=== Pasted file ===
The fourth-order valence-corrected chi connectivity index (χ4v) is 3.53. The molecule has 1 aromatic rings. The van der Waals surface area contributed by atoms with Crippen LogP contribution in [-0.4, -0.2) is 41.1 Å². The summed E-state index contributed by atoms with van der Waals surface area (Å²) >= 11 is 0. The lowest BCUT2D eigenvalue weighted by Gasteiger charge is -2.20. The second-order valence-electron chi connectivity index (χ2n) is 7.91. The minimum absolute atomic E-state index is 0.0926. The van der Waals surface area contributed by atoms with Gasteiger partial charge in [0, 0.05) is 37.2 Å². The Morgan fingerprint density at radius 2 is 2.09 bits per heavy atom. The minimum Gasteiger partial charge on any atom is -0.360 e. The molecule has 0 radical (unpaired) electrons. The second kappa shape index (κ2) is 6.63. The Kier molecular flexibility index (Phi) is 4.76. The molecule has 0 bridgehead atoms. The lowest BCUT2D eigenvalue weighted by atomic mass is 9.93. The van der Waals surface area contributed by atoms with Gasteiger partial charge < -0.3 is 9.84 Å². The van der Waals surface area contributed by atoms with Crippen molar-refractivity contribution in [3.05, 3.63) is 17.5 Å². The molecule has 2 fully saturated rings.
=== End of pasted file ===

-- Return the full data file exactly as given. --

The fourth-order valence-corrected chi connectivity index (χ4v) is 3.53. The molecule has 1 aromatic rings. The van der Waals surface area contributed by atoms with Crippen LogP contribution in [-0.4, -0.2) is 41.1 Å². The summed E-state index contributed by atoms with van der Waals surface area (Å²) >= 11 is 0. The lowest BCUT2D eigenvalue weighted by Gasteiger charge is -2.20. The second-order valence-electron chi connectivity index (χ2n) is 7.91. The minimum absolute atomic E-state index is 0.0926. The van der Waals surface area contributed by atoms with Gasteiger partial charge in [0, 0.05) is 37.2 Å². The Morgan fingerprint density at radius 2 is 2.09 bits per heavy atom. The minimum Gasteiger partial charge on any atom is -0.360 e. The molecule has 0 radical (unpaired) electrons. The second kappa shape index (κ2) is 6.63. The Kier molecular flexibility index (Phi) is 4.76. The molecule has 0 bridgehead atoms. The lowest BCUT2D eigenvalue weighted by atomic mass is 9.93. The van der Waals surface area contributed by atoms with Gasteiger partial charge < -0.3 is 9.84 Å². The van der Waals surface area contributed by atoms with Crippen molar-refractivity contribution in [3.05, 3.63) is 17.5 Å². The molecule has 2 fully saturated rings.